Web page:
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You’ve heard of matching games, right? Match the definition to the word. Match cards in Old Maid. Match socks in Grandma’s laundry basket, so she doesn’t have to. (Thanks for taking advantage of my gullibility, Granny!)
Well let’s match the book you’re reading with the period in which it was published and/or the period in which it takes place. This challenge may take a little Wikipedia surfing on your part. For example, when I went to research Wikipedia’s information on the history behind Treasure Island, I found the date of publication quite easily, at the top of the page. However, when I looked through Wikipedia’s “Contents” list on that same page, I also discovered there’s a history behind the story, because its tale takes place much earlier than its publication. (Click the links to follow the steps I went through.)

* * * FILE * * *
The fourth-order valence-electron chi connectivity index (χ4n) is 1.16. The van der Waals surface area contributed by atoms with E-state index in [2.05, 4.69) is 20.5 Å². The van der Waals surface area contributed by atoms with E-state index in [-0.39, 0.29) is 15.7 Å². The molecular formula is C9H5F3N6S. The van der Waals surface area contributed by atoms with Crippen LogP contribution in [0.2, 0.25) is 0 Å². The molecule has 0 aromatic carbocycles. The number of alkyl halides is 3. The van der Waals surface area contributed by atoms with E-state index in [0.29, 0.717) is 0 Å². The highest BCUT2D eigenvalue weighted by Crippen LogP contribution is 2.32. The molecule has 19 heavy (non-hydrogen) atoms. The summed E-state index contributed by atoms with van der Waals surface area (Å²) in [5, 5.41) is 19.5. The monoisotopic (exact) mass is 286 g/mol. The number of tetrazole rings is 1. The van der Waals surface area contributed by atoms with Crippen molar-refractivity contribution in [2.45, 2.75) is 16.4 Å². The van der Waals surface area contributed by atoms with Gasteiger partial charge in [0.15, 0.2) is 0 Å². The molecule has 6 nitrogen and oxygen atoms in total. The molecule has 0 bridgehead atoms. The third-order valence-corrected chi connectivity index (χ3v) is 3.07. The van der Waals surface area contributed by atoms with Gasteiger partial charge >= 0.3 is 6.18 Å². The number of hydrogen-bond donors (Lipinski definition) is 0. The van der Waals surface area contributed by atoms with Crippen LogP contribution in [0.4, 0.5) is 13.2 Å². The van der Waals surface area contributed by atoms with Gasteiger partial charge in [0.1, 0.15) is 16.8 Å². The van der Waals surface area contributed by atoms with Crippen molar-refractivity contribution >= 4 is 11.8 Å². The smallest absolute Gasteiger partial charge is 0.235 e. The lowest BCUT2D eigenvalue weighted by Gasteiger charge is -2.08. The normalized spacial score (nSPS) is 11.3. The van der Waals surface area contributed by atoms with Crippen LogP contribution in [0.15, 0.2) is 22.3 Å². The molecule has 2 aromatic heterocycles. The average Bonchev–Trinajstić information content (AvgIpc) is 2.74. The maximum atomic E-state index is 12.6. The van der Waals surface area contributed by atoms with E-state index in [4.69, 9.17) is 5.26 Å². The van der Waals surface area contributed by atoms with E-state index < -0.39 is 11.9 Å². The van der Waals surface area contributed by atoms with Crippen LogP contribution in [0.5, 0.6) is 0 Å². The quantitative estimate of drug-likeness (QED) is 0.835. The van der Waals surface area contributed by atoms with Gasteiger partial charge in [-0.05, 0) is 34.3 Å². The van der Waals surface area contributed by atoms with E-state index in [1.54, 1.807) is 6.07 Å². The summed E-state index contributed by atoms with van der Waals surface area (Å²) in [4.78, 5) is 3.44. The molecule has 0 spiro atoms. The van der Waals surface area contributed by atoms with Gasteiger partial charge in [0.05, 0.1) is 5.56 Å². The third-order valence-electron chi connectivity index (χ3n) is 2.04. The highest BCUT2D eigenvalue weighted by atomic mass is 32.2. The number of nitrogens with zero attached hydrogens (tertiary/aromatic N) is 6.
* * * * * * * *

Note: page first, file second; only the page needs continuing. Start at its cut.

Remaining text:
This timeline may help too.
So for today’s challenge, please do the following:
1. State your title and author.
2. Quote the date of publication, according to Wikipedia.
3. Give the name of the period in history, in which the story takes place (this may require some reading on your part).
4. Find a quote from your book that would only apply to that period in history, and use parenthetical citation to show the page where you found that quote. If you’re quoting dialog, please do so correctly, using the single quotation mark to denote spoken words. Explain how this quote is relevant.
Here’s an example:
1. I’m reading Treasure Island by Robert Louis Stevenson.
2. It was first published as a book in 1883, according to Wikipedia.
3. The story takes place during the reign of King George III (approximately), which I kind of guessed, because his name is mentioned in the book. And I just looked him up to find out if that was the right king.
4. “The man who came with the barrow told us the mail had set him down the morning before at the Royal George” (p.17). According to a web site I found online, during the reign of King George, it was very common for English inns to be named after the king. Also, the “mail” is a word people used during this period, to describe the carriage that carried letters back then.